Shout-out to Jørn Utzon for designing the Sydney Opera House. Oh, and from here on out, our name is Scøtt because it looks cool and we get to say “dipthong” more often.

On the bright side, sources tell us Trop’s glorious stained glass ceiling will be saved, and if a ballpark does end up being built on the site, the ceiling will be integrated into the venue in some way.

Could the A’s come to Las Vegas? It’s possible. The odds still sit at 60/40, the new renderings having moved the needle zero percent.

Will Bally’s build a resort on the Trop site? No. They simply do not have the resources to do so. Bally’s Corp. was going to demolish Tropicana prior to the A’s eye-balling the location, as it has struggled for years.

Could Bally’s Corp. (and land owner Gaming & Leisure) sell the site? Yes.

To who? Or possibly whom? Potentially, MGM Resorts could swoop in the save the day. They have resorts all around the site, and would probably benefit most from the ballpark being in that location. The usual suspects, REITs (real estate investment trusts) are unlikely to touch a purchase without a resort on the land. Landlords like to know they’re going to get rent. The viability of a Major League Baseball ballpark in that spot remains a big question mark despite all the breathless cheerleading.

The A’s could not have chosen a better Las Vegas partner than Bally’s Corp.

The A’s proposed ballpark will never fit on the nine acres Bally’s has offered (the entire site is 35 acres), but as we said, this isn’t about “reality,” it’s about sales. The A’s and Bally’s Corp. need money, they need something to include in their pitch deck. (We’re pretty sure the A’s are still just trying to make Oakland up the ante by pretending they’re serious about moving. Renderings are serious!)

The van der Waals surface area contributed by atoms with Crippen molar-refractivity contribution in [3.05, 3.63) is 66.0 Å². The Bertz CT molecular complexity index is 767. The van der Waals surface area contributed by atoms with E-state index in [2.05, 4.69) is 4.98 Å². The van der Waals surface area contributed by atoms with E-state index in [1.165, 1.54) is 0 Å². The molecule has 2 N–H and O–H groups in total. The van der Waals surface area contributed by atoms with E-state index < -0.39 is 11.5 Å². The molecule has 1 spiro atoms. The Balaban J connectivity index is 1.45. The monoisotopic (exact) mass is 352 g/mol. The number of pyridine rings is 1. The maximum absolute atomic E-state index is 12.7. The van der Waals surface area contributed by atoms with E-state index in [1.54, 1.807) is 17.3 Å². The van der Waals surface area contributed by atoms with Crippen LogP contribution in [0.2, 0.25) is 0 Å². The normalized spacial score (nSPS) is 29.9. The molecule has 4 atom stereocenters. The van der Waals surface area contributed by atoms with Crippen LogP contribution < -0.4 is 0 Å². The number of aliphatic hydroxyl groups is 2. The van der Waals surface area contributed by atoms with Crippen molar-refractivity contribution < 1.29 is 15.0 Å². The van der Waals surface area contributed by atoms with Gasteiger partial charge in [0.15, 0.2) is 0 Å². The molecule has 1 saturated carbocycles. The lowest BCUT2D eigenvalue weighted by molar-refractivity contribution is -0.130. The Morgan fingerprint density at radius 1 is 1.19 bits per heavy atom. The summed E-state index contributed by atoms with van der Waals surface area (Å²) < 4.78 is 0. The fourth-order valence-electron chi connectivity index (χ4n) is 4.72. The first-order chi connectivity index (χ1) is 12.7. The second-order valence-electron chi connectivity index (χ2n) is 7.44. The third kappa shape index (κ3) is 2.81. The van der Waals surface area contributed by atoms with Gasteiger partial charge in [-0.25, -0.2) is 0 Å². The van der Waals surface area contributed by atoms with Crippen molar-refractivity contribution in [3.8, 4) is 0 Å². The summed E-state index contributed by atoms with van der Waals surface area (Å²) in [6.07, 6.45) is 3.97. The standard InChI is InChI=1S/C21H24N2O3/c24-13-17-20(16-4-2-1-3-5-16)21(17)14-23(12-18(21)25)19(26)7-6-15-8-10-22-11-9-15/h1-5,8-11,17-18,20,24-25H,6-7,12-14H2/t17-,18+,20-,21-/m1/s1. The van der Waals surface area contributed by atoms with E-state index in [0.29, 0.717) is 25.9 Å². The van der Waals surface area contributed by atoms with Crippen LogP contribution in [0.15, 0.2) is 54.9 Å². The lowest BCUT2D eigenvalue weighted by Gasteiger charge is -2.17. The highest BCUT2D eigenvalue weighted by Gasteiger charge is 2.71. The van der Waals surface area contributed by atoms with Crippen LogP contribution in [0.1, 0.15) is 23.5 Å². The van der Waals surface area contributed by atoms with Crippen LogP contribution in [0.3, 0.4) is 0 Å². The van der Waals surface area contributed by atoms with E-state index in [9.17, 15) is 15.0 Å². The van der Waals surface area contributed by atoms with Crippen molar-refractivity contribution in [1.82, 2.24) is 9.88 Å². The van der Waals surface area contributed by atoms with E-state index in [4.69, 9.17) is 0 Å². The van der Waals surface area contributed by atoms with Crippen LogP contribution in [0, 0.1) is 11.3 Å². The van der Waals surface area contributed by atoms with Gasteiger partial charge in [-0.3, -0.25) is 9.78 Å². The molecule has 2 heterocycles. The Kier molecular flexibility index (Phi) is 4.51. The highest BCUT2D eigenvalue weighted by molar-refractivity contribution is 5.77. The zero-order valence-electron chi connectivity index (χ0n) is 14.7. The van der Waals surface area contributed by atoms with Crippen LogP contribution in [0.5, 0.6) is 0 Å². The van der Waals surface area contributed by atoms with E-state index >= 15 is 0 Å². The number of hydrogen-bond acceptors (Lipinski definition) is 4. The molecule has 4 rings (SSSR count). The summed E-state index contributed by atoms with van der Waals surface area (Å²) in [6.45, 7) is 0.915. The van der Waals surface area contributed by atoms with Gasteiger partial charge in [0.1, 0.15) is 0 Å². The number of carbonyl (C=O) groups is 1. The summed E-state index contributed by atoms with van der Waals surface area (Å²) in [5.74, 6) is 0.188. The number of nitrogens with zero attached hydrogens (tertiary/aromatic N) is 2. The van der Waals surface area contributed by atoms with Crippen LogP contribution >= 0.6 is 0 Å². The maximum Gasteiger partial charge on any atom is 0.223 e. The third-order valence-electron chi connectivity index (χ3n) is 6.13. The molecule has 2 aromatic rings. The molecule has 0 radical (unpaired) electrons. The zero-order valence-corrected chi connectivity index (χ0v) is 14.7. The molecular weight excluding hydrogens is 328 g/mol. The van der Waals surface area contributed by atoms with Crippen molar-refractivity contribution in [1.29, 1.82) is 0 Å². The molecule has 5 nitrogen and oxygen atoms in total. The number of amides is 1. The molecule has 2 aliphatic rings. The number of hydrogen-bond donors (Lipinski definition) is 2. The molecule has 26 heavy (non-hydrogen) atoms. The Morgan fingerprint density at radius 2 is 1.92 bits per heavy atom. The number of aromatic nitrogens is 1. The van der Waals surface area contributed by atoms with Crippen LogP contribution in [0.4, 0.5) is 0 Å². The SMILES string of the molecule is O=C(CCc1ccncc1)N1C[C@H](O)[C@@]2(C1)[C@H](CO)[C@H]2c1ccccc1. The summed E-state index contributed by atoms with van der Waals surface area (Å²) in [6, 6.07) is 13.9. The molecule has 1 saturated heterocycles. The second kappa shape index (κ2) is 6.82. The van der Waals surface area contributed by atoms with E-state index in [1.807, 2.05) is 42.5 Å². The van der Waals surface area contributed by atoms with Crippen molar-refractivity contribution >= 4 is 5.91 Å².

The A’s have been trying desperately to get investors, and to sell a minority interest in the team, but there have been no takers to-date.

The new renderings are just the latest in a series of confounding decisions and unbridled WTF, and the A’s saga is just getting started. If, by some miracle, this project moves forward, the ballpark won’t be completed until 2028, and there’s a lot of guaranteed face-palming between here and there.

Enjoy our macaroni-based ballpark rendering, which has just about as much chance of happening as the A’s renderings.

Props to the A’s for doing something, after months of delays, but most aren’t impressed by the armadillos-having-a-threesome design of the Las Vegas A’s ballpark.

We’re pretty sure these renderings will join the long list of things imagined (and rendered) but never realized in Las Vegas, including All Net Resort, Wynns Paradise Park, Alon Resort, Kind Heaven, Bleutech Park and many others.

Still, Las Vegas is only a little bit about reality. It’s more about dreaming big, and some of those dreams come true. In the words of Willy Wonka, “We are the music makers, and we are the dreamers of dreams.”

In the case of the A’s, “We are the yankers of chains.”